Traditionally the highlands served as a sparsely populated, loosely controlled buffer, with considerable local autonomy. between lowland centres of power. Economically, the highlands were a source of a few raw materials and luxury goods, plus a small source of subsistence goods. Ecologically, the highlands served as steady sources of water for the small-scale lowland irrigation systems. The functions of the highlands today are much more complex. Politically, they are no longer effective as international buffers: they have come to be viewed as uncontrollable refuge areas or conduits for potential subversion or bases for invaders, or as the home of opium growers, smugglers, and illegal cutters of the forest. They have also become the sources of many more important resources than in the past. The importance of highland forest resources in particular has increased as lowland forests have been converted to rice fields or simply destroyed without adequate replanting. Teak and tin, some of which are obtained in the highlands, have taken on new importance as sources of foreign exchange. and the climatic advantages of the highlands are being recognized as underutilized areas for agricultural diversification. At the same time. as forest cutting or destruction is increased, the threat to highland watersheds is increasingly recognized. For the highlanders life apart from lowland contacts is no longer conceivable. The lowland markets are essential both for sales and purchases. and lowland-based administrative systems have become ever more dominant. Modern lowland standards of material well-being are recognized, and become important motives in upland existence.
Systems of highland resource exploitation based on low population density are no longer feasible, but careful consideration of the heretofore unanticipated consequences of development are essential for planned development. In particular the consequences for demographic rates (fertility, mortality, and migration), the effects on the ability of the villagers to feed themselves, and the implications for the preservation of village social structure should be assessed in weighing the benefits, costs, and risks of alternative plans.
Suggestions for Research
Basic demographic data which would allow rational development planning in the context of highland-lowland interactions are lacking. Quantitative information is needed on fertility, mortality, and migration as they are associated with ecological zone and economic type. Associations of variations in fertility with socio-economic and ethnic differences will be useful, for example, in predicting the effects of education on demographic change. Information on the distribution of causes of mortality will be useful in predicting effects of improving health standards. A knowledge of motivations for migration will improve the ability to predict or control migration in association with socioeconomic changes.
Basic information on the characteristics of local economic systems in the form which would be most useful to development planning is lacking. Quantitative estimates of productivity and the variability inherent in different local economic types are extremely rare; because variability is liable to be much higher in highland areas than in the lowlands, it is essential to take this into account when planning for development. The first question in this regard is the extent to which local economic systems provide adequate subsistence.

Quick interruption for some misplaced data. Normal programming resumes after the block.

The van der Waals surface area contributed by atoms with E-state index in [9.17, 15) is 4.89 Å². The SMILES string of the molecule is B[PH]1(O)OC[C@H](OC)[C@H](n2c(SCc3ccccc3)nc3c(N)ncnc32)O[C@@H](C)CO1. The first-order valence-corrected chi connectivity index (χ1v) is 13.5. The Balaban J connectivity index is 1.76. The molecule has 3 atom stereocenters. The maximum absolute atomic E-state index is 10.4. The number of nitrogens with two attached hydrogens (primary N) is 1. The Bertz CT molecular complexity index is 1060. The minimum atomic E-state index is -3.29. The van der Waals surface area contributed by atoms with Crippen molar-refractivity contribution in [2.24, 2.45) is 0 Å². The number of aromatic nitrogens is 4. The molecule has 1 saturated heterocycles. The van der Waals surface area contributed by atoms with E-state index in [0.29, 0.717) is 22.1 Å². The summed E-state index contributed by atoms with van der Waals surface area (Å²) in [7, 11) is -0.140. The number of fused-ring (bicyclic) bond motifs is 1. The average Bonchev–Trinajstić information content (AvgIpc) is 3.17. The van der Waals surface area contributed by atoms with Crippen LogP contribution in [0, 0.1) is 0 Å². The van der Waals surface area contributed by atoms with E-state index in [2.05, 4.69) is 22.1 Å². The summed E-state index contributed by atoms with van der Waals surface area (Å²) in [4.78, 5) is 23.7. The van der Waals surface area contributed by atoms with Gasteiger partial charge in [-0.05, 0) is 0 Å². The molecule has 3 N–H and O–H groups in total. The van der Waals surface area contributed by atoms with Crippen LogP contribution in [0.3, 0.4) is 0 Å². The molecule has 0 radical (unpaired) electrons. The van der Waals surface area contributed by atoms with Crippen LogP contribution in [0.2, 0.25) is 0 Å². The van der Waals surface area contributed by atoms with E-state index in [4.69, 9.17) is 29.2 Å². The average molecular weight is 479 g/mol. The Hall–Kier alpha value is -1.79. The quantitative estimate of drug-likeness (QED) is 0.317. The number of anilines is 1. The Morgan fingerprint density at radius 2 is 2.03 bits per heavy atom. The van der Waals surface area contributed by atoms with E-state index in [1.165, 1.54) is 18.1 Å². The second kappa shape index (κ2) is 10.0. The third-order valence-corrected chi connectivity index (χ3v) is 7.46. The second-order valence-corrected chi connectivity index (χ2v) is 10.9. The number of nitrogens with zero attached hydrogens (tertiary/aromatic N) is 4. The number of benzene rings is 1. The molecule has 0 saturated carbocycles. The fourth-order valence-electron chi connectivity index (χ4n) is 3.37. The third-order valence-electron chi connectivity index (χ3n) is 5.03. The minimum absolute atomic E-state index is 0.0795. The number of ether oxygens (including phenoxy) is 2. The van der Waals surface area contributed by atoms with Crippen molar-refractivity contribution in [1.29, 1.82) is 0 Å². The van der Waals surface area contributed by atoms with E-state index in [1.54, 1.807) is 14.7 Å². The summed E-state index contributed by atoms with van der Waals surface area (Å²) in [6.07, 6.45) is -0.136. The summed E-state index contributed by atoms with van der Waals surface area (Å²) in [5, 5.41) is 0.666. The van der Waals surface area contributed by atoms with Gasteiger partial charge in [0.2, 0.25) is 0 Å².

Models of interaction between local economic type and demographic rates. and the association of local economic type with resource use and conservation must be quantified. and the resulting conclusions should be considered in planning the introduction of cash cropping or agricultural intensification.
Because it is likely that subsistence agriculture will persist. but that it will not be adequate to supply subsistence and cash needs, and that much of the gap will be made up with wage labour. quantitative estimates and forecasts of labour supply and demand are required. These should include estimates of seasonal and annual variability inherent in the existing varieties of local economic systems. Likewise, because in the foreseeable future the area and the population will be predominantly agricultural, regional estimates of land supply. demand for land, and land ownership patterns are needed, broken down in terms of local economic type. It is essential, because of the widespread proliferation of effects, to monitor changing patterns of land ownership. especially as the proportion of tenancy is apparently increasing rapidly.
Suggestions for Action
At the moment. it is not possible to obtain the types of information needed for detailed assessment. planning, and evaluation of development in the Northern Region. Research and analytic capability must be developed within the region if rational planning is to proceed The capacity is needed both for gathering relevant statistics and for using them in analytic models which integrate socio-economic. demographic, and environmental variables. Although a number of research organizations exist in the North, they have not yet achieved this level of operation: data are gathered but remain unanalysed and unused: data are gathered which are not comparable with other series; types of data are gathered in ways which are not the most effective for the resources devoted to them Development of this type of research infrastructure should be viewed as an essential part of the development plan.
Increasing ambiquity of ownership and loss of traditional title in the highlands and growing land tenancy in the lowlands can be expected to increase the instability of populations and decrease the conservation of natural resources. The unsettled questions of !and ownership and land title in the uplands must be resolved, both in order to allow development planning, and to allow some hope of controlling the processes of development and the conservation of resources.
A co-ordinated series of projects should be directed towards the reduction of socio-economic differentials between highland and lowland and between the rural and urban portions of the population of the North. The purpose should be to maintain and strengthen the local subsistence economies and village structures. In addition to resolving the problems of land title mentioned above, the projects should include: development of labour recruitment networks co-ordinated with local and seasonal needs for supplementary income; family planning assistance to reduce the population growth rate: education to allow at least some portion of the rural and highland people to share the possibilities of upward social mobility enjoyed by the urban middle and upper classes, as well as the benefits from modern technological innovations; local credit facilities to enable rural people to invest in increasing productivity while avoiding the vicious circle of borrowing at high interest rates and the associated increase in land tenancy.